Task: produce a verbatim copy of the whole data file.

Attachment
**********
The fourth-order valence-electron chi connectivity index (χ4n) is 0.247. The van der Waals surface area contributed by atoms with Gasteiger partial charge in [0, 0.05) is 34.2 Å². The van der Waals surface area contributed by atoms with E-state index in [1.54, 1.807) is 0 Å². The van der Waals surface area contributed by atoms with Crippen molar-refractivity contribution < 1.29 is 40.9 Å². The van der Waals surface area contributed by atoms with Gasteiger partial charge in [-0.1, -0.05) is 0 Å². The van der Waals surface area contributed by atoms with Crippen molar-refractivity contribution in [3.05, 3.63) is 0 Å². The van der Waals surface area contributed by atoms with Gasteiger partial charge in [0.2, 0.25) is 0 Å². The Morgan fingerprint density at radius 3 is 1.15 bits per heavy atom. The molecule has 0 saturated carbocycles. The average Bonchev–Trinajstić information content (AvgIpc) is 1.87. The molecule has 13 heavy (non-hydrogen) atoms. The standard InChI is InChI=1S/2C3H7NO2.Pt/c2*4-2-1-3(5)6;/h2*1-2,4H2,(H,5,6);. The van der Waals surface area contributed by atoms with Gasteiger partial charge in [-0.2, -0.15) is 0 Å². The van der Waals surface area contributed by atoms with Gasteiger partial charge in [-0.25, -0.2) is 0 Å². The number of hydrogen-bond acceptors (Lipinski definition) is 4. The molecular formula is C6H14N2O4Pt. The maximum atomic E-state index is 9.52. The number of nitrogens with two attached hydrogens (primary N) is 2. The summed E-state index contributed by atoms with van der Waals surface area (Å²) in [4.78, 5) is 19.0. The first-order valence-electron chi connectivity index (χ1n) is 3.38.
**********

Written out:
The fourth-order valence-electron chi connectivity index (χ4n) is 0.247. The van der Waals surface area contributed by atoms with Gasteiger partial charge in [0, 0.05) is 34.2 Å². The van der Waals surface area contributed by atoms with E-state index in [1.54, 1.807) is 0 Å². The van der Waals surface area contributed by atoms with Crippen molar-refractivity contribution < 1.29 is 40.9 Å². The van der Waals surface area contributed by atoms with Gasteiger partial charge in [-0.1, -0.05) is 0 Å². The van der Waals surface area contributed by atoms with Crippen molar-refractivity contribution in [3.05, 3.63) is 0 Å². The van der Waals surface area contributed by atoms with Gasteiger partial charge in [0.2, 0.25) is 0 Å². The Morgan fingerprint density at radius 3 is 1.15 bits per heavy atom. The molecule has 0 saturated carbocycles. The average Bonchev–Trinajstić information content (AvgIpc) is 1.87. The molecule has 13 heavy (non-hydrogen) atoms. The standard InChI is InChI=1S/2C3H7NO2.Pt/c2*4-2-1-3(5)6;/h2*1-2,4H2,(H,5,6);. The van der Waals surface area contributed by atoms with Gasteiger partial charge in [-0.2, -0.15) is 0 Å². The van der Waals surface area contributed by atoms with Gasteiger partial charge in [-0.25, -0.2) is 0 Å². The number of hydrogen-bond acceptors (Lipinski definition) is 4. The molecular formula is C6H14N2O4Pt. The maximum atomic E-state index is 9.52. The number of nitrogens with two attached hydrogens (primary N) is 2. The summed E-state index contributed by atoms with van der Waals surface area (Å²) in [4.78, 5) is 19.0. The first-order valence-electron chi connectivity index (χ1n) is 3.38.